Notes From the Past….THE WHIGS

Getting Whiggy With It…Two Times.

The Whigs
9/17/08- The Detroit Bar, Costa Mesa, CA
9/20/08- San Diego Street Scene

Parker Gispert has a thick, throaty growl with a touch of country; Tim Deaux is a mutton-chopped bass player light on his feet; Julian Dorio is a fiercely powerful frenzy with sticks in his hands….all of the individual parts equal an impressive musical whole born of Athens, GA called The Whigs.   And, no, their name is not a derivative of The Afghan Whigs. That’s straight from the mouth of babes…or the mouth of drummer.

Think some of the best stuff that has come by way of quality college radio; under the radar and bursting at the gills with raucousness and healthy, noisy guitars.

Think southern rock that you actually don’t mind constantly exploding out of the garage three houses down from you. You only wish that they’d invite you over for a beer and a jam session.

Think well constructed hooks, crashing melodic noise, pop-friendly but drowning in rock riffs.

Think this is good stuff.

The Whigs are young and talented and hitting on all cylinders and I get the feeling that this is their time to show the uninformed what driven youth and young manhood can bring to a stage.

Did you catch that segue? It’ll come in handy later.

Julian Dorio
I caught The Whigs on 9/17 at The Detroit Bar in Costa Mesa and on 9/20 at San Diego’s Street Scene. Two shows, two different settings. The Detroit Bar show was their opening set in a dark, cozy club atmosphere as they were banging out some shows with Tokyo Police Club; Street Scene had them rocking in the sunshine on an elevated festival stage on a San Diego street. Both settings had them playing to a healthy number of people who had no idea who they were but there was a difference. To me, the difference between the two performances was not the sunshine…it was the stage. The physical stage. That’s because these guys need room to move about because, if they share nothing else with you, they will share their energy and energy is half the rock and roll battle. Lucky for us, Julian Dorio (drums) stays stationary because the energy that he harnesses behind the kit could very well hurt somebody if allowed to traverse a stage. But Parker Gispert and Tim Deaux make the spaces their own, as they set off a head-on guitar/bass collision, mobile to the grooves and chords and, fortunately, all three of them have great hair made for thrashing with enthusiasm.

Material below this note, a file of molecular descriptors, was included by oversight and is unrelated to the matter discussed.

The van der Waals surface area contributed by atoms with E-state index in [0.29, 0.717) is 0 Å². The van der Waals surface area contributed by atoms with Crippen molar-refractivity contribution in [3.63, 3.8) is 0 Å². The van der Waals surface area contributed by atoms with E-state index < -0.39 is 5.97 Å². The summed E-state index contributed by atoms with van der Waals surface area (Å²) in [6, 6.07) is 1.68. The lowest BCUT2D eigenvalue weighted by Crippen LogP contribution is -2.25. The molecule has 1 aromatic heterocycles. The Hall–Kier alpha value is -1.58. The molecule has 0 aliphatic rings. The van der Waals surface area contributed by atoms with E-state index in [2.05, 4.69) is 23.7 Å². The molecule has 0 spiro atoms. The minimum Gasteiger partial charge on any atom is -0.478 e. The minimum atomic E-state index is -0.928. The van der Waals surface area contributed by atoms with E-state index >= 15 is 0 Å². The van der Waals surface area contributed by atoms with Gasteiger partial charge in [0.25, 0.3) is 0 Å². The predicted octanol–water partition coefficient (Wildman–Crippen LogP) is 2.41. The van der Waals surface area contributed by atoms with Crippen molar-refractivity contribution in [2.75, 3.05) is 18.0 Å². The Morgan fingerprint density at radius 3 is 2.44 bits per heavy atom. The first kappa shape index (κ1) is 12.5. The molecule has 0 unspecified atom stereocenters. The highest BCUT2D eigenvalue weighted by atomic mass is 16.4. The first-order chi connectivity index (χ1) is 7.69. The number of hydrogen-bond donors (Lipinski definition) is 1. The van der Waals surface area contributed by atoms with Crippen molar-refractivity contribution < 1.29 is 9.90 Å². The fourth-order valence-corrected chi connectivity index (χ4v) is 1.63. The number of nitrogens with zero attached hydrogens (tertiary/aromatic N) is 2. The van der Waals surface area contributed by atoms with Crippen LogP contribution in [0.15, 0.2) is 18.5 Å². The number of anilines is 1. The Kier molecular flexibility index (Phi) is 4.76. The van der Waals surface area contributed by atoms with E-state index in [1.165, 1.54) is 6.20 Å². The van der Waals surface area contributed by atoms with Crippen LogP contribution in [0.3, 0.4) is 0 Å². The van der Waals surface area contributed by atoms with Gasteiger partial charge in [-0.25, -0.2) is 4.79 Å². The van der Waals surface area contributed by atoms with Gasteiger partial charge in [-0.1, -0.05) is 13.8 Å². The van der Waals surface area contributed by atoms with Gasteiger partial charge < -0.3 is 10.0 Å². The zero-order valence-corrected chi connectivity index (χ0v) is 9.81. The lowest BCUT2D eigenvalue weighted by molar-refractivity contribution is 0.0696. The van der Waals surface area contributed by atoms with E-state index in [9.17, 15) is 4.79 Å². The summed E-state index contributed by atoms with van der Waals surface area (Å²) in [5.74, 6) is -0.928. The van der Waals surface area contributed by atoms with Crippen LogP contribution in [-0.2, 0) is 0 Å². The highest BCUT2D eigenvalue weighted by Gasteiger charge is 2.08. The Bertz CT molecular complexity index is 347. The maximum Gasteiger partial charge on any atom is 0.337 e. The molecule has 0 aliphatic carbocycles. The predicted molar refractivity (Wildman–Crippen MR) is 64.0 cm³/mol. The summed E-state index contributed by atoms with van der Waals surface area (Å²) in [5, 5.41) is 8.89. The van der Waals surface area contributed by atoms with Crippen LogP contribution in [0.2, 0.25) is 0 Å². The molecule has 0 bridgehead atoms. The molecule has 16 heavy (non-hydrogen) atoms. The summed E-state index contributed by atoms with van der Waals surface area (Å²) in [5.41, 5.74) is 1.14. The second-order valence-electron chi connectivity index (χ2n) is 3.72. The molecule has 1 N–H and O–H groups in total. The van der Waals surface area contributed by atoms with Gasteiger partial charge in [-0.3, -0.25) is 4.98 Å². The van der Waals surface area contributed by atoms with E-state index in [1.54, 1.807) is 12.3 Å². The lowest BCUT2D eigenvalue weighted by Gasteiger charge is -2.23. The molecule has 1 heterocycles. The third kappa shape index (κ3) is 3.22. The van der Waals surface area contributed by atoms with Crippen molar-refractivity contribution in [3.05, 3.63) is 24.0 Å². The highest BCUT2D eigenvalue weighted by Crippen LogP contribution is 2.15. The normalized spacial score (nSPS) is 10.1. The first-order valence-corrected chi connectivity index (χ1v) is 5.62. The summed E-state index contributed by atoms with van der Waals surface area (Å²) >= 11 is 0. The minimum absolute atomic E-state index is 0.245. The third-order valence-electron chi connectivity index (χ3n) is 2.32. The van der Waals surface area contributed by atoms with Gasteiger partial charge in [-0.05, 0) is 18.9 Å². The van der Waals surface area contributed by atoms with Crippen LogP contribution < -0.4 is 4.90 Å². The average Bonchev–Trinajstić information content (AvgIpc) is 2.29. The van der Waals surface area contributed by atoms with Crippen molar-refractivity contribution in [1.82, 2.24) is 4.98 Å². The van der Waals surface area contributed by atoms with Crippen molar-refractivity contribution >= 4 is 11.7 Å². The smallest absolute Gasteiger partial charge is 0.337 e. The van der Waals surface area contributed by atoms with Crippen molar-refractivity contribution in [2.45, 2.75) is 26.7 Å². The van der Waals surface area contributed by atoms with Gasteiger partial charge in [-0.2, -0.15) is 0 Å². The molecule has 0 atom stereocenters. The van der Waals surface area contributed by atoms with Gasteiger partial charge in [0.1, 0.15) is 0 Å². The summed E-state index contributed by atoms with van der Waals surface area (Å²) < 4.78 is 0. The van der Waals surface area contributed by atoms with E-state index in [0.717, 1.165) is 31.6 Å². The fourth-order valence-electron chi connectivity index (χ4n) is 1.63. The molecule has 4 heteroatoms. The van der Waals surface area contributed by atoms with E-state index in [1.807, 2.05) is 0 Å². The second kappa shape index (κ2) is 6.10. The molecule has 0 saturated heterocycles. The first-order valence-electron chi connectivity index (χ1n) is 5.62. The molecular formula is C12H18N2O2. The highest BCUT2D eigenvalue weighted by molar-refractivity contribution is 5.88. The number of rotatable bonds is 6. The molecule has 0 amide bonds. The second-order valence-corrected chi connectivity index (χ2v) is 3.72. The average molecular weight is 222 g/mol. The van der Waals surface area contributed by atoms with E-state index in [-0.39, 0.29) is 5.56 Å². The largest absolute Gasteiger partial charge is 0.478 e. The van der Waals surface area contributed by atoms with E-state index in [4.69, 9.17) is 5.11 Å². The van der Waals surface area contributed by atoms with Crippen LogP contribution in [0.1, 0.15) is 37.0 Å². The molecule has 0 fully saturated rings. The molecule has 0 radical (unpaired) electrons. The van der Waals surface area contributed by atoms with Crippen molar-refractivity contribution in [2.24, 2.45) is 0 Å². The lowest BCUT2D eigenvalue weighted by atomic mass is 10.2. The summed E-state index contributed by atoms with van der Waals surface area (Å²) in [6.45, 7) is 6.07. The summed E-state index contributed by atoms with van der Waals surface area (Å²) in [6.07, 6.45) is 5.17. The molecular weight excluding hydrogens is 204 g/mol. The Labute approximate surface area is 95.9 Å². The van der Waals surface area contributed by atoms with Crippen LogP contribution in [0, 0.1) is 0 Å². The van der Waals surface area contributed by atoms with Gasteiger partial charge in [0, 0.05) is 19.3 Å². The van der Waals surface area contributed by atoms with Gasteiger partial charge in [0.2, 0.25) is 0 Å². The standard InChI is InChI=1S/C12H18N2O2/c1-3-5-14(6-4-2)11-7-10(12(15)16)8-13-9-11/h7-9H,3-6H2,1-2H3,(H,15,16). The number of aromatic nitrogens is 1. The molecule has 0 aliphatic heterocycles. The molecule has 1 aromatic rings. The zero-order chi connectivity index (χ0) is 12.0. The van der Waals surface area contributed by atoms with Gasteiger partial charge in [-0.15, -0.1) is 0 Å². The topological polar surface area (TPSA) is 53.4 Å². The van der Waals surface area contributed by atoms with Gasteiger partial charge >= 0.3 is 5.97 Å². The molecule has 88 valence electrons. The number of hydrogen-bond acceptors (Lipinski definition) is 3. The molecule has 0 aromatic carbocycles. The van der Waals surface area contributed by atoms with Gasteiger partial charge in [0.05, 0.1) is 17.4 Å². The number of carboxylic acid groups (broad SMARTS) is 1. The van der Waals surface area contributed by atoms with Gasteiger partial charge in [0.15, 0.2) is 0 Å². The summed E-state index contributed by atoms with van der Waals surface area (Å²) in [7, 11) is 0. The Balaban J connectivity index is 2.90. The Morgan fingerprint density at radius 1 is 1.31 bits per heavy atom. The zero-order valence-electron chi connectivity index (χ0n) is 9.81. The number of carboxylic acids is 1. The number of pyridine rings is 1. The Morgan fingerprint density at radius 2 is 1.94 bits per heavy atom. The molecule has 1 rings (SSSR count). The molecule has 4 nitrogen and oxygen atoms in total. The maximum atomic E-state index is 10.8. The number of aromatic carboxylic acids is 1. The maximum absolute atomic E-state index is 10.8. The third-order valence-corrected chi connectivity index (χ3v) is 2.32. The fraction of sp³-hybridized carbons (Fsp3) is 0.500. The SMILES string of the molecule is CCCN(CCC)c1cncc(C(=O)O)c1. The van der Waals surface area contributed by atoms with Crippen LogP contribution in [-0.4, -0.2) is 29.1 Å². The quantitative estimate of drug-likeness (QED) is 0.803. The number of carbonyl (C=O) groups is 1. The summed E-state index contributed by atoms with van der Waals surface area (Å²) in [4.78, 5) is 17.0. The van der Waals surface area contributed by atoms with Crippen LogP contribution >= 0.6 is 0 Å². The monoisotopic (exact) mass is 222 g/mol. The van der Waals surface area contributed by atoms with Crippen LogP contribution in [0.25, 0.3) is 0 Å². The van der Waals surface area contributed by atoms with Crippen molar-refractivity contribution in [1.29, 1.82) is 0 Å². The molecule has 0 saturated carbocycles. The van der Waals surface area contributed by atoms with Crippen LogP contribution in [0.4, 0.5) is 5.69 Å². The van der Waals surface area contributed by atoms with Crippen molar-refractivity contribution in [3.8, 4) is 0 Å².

Parker Gispart

Both sets showcased some of the band’s meatiest and tightest pieces of work from their 2008 release “Mission Control” and “Give ‘Em All A Big Fat Lip” from 2005: “Like A Vibration”, “OK Alright”, “Hot Bed”, “Already Young”, “Right Hand On My Heart”. Throughout their set, it’s a revelation to hear Gispert vocally navigate the songs from gentle honey tones to outright howls that come from God knows where. Although I do worry when he attempts to swallow the microphone.

Both shows opened with the swaying title track “Mission Control” (the drums, alone, make it a car-worthy album. Turn it up.) and upped the rock factor by 10 and left it there throughout, only (barely) cooling things down long enough to allow Tim to shine (and I do mean shine) on guitar and Parker on keyboards for“Half The World Away”. There are enough Southern touches that honor where they come from but the proof is in the heft of their weighty, solid beats, jumpy bass and rangy guitar and their ability to sink themselves into your ear. Chorus, hook, line and you are sunk.

The Detroit Bar and San Diego Street Scene crowds both approved of what they saw and heard and, at the end of both sets, people asked me the name of the band which is always a good sign. That’s because this is good stuff. Does it matter that they’re signed to Dave Matthews’ label? Absolutely not, at least not to me. What matters is that they’re signed and have the opportunity to expand their craft and blow people away on stages across the country.

Tim Deaux

Some of you lucky b*$@*# can also catch them pulling opening act duty with yet another mighty band that’s as Southern as a mint julep: the Kings of Leon. Now that’s an ass-kicking double-bill, my friend, and now the segue has come full circle. Kings of Leon = “Youth and Young Manhood”. If you don’t have that album, you should.   Damn. I just realized that I’ve seen The Whigs three times this year. I guess that means that I like them. And that the title of this piece is all wrong.

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